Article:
Prostate Cancer Detection Dogs

Man’s best friend could help save him from prostate cancer.
By Brian Waters, August 2021, Updated October 2021
prostate cancer detection dogs
Dogs can learn to detect chemicals in a man’s urine that may signal a higher risk of having aggressive prostate cancer, according to a new study.

Prostate cancer is the second leading cause of cancer death in men in the developed world. Clinicians have sought accurate and reliable noninvasive diagnostic tools to differentiate early stage, less dangerous, and more treatable stages of the disease from the aggressive, high-grade, and likely-to-spread forms.

Standard blood tests for early detection, such as the prostate specific antigen (PSA) test, often miss cancers in men whose PSA levels are within normal levels or overdiagnose men with clinically insignificant tumors or no cancer at all.

In a small study in PLOS ONE, researchers had two dogs sniff samples of urine from men diagnosed with high-grade prostate cancer and from men without cancer.

The researchers had trained the animals, Florin, a 4-year-old female Labrador, and Midas, a 7-year-old female wirehaired Hungarian vizsla, to respond to cancer-related chemicals—known as volatile organic compounds (VOCs)—added to urine samples and not respond to ones without them.


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“Besides PSA, other methods to detect prostate cancer make use of a molecular analyzer called a gas chromatography-mass spectrometer [GC-MS] to find specific VOCs or profiling bacterial population in a urine sample looking for species associated with cancer, but these have limitations,” says Alan Partin, urologist-in-chief at Johns Hopkins Hospital.

“We wondered if having the dogs detect the chemicals, combined with analysis by GC-MS, bacterial profiling, and an artificial intelligence (AI) neural network trained to emulate the canine cancer detection ability, could significantly improve the diagnosis of high-grade prostate cancer.”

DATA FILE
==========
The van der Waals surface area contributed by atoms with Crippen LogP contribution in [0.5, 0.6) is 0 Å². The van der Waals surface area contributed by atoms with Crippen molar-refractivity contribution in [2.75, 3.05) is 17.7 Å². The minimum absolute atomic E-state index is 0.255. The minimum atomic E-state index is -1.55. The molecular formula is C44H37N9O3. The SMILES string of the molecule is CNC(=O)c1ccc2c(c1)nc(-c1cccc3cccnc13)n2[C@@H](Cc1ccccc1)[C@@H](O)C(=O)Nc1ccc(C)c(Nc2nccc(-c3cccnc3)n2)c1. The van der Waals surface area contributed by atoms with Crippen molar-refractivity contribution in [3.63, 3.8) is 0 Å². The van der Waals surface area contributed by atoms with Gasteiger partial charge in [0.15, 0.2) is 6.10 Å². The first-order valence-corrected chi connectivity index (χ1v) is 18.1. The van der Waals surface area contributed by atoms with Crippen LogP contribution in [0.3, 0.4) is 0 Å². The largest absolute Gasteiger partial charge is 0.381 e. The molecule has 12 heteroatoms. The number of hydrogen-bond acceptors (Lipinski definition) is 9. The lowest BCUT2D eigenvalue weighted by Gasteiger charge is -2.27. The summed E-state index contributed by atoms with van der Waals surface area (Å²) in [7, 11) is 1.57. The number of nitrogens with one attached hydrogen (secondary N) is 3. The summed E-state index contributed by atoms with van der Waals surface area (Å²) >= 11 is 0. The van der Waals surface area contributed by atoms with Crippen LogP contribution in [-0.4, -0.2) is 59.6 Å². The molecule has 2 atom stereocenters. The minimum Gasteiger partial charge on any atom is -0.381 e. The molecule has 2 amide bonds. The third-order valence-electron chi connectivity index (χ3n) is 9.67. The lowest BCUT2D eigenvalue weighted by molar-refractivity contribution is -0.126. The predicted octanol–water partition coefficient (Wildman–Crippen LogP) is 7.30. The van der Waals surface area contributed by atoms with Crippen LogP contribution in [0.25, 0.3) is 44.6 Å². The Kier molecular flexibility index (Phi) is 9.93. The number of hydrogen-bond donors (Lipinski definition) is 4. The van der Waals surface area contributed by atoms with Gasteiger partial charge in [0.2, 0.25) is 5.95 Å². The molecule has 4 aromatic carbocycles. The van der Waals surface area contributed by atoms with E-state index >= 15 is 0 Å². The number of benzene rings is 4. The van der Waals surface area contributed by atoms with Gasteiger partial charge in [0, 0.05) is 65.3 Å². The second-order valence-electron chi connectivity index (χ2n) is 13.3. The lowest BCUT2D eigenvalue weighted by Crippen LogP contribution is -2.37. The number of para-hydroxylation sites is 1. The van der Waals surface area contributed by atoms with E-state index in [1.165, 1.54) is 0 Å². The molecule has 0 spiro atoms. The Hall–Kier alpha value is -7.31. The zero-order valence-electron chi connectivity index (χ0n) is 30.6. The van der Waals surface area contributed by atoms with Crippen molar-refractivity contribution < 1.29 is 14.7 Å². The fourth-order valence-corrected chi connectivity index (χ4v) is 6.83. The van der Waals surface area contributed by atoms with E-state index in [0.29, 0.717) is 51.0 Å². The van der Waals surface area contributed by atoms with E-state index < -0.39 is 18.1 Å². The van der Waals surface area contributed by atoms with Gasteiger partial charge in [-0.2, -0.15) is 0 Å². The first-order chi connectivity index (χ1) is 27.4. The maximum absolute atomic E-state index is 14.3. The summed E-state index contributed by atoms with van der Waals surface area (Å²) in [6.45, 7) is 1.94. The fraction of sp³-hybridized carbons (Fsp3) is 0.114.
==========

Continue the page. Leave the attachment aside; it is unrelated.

Adding the AI analysis, helped the researchers filter the more than 1,000 VOCs present in a typical urine sample down to those most beneficial for cancer diagnosis, Partin says.

The dogs performed their cancer detection roles well, Partin says. Both Florin and Midas identified five of seven urine samples from men with cancer, or 71.4% accuracy. Florin correctly identified 16 of the 21 non-aggressive or no cancer samples (76.2%), and Midas picked out 14 (66.7%).

When researchers combined the canine olfactory (smell) results with GC-MS, bacterial profiling and AI analysis, the multisystem approach proved a more sensitive and more specific means of detecting lethal prostate cancer than any of the methods alone.

A long history of “biobanking” valuable patient samples made the recent study, and other prostate cancer research at Johns Hopkins Medicine, possible, Partin says, adding that “larger sample pools will be the key enabler of statistically powered, multi-institutional future studies seeking to fully integrate VOC and microbiota profiling.”

Additional coauthors are from Medical Detection Dogs in the UK, Massachusetts Institute of Technology, the Prostate Cancer Foundation, and the Cambridge Polymer Group.